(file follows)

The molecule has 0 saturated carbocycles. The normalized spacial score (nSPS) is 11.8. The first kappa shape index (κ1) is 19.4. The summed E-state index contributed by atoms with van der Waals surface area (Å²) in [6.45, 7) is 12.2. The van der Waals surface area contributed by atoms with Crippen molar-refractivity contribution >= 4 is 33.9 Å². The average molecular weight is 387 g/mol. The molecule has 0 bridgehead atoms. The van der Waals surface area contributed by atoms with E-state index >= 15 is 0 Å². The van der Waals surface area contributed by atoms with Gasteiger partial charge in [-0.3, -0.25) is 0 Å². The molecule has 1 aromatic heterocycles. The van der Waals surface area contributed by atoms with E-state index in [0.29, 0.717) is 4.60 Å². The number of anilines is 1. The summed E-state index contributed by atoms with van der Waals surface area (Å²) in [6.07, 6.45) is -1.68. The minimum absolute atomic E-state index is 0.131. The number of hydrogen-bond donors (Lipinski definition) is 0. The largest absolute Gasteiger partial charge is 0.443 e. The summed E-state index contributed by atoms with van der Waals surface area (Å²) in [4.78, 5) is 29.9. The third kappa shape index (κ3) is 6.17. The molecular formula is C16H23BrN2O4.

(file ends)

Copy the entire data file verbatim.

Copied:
The molecule has 0 saturated carbocycles. The normalized spacial score (nSPS) is 11.8. The first kappa shape index (κ1) is 19.4. The summed E-state index contributed by atoms with van der Waals surface area (Å²) in [6.45, 7) is 12.2. The van der Waals surface area contributed by atoms with Crippen molar-refractivity contribution >= 4 is 33.9 Å². The average molecular weight is 387 g/mol. The molecule has 0 bridgehead atoms. The van der Waals surface area contributed by atoms with E-state index >= 15 is 0 Å². The van der Waals surface area contributed by atoms with Gasteiger partial charge in [-0.3, -0.25) is 0 Å². The molecule has 1 aromatic heterocycles. The van der Waals surface area contributed by atoms with E-state index in [0.29, 0.717) is 4.60 Å². The number of anilines is 1. The summed E-state index contributed by atoms with van der Waals surface area (Å²) in [6.07, 6.45) is -1.68. The minimum absolute atomic E-state index is 0.131. The number of hydrogen-bond donors (Lipinski definition) is 0. The largest absolute Gasteiger partial charge is 0.443 e. The summed E-state index contributed by atoms with van der Waals surface area (Å²) in [4.78, 5) is 29.9. The third kappa shape index (κ3) is 6.17. The molecular formula is C16H23BrN2O4.